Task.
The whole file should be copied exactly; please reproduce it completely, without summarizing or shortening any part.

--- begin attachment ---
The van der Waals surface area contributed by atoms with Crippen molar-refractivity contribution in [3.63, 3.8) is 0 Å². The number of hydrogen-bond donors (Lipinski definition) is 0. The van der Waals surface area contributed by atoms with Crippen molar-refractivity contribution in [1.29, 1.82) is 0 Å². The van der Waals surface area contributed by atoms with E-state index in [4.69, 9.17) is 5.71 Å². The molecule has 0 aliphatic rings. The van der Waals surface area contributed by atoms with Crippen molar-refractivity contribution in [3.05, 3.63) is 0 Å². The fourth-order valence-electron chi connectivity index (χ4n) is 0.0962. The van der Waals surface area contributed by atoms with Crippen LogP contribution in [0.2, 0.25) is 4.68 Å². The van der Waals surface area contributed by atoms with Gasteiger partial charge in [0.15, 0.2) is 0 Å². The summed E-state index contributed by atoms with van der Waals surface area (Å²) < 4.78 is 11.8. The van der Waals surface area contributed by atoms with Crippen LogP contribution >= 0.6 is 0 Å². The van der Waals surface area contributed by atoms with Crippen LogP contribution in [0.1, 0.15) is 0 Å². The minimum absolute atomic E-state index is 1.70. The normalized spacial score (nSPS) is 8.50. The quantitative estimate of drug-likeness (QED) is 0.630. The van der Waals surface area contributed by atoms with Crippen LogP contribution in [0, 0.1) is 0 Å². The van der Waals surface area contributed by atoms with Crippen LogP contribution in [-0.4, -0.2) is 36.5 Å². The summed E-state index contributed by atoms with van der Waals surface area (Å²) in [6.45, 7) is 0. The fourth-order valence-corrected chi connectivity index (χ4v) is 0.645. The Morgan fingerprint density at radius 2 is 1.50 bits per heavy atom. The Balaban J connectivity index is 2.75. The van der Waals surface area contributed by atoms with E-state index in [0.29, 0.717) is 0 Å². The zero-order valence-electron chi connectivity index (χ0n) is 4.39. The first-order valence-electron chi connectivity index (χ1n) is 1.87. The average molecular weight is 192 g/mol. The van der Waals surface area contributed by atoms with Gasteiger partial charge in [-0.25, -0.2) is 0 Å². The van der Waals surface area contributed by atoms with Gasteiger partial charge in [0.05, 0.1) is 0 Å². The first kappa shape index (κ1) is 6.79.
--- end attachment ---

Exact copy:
The van der Waals surface area contributed by atoms with Crippen molar-refractivity contribution in [3.63, 3.8) is 0 Å². The number of hydrogen-bond donors (Lipinski definition) is 0. The van der Waals surface area contributed by atoms with Crippen molar-refractivity contribution in [1.29, 1.82) is 0 Å². The van der Waals surface area contributed by atoms with E-state index in [4.69, 9.17) is 5.71 Å². The molecule has 0 aliphatic rings. The van der Waals surface area contributed by atoms with Crippen molar-refractivity contribution in [3.05, 3.63) is 0 Å². The fourth-order valence-electron chi connectivity index (χ4n) is 0.0962. The van der Waals surface area contributed by atoms with Crippen LogP contribution in [0.2, 0.25) is 4.68 Å². The van der Waals surface area contributed by atoms with Gasteiger partial charge in [0.15, 0.2) is 0 Å². The summed E-state index contributed by atoms with van der Waals surface area (Å²) < 4.78 is 11.8. The van der Waals surface area contributed by atoms with Crippen LogP contribution >= 0.6 is 0 Å². The van der Waals surface area contributed by atoms with Crippen LogP contribution in [0.1, 0.15) is 0 Å². The minimum absolute atomic E-state index is 1.70. The normalized spacial score (nSPS) is 8.50. The quantitative estimate of drug-likeness (QED) is 0.630. The van der Waals surface area contributed by atoms with Crippen LogP contribution in [0, 0.1) is 0 Å². The van der Waals surface area contributed by atoms with Crippen LogP contribution in [-0.4, -0.2) is 36.5 Å². The summed E-state index contributed by atoms with van der Waals surface area (Å²) in [6.45, 7) is 0. The fourth-order valence-corrected chi connectivity index (χ4v) is 0.645. The Morgan fingerprint density at radius 2 is 1.50 bits per heavy atom. The Balaban J connectivity index is 2.75. The van der Waals surface area contributed by atoms with E-state index in [0.29, 0.717) is 0 Å². The zero-order valence-electron chi connectivity index (χ0n) is 4.39. The first-order valence-electron chi connectivity index (χ1n) is 1.87. The average molecular weight is 192 g/mol. The van der Waals surface area contributed by atoms with Gasteiger partial charge in [-0.25, -0.2) is 0 Å². The van der Waals surface area contributed by atoms with Gasteiger partial charge in [0.05, 0.1) is 0 Å². The first kappa shape index (κ1) is 6.79.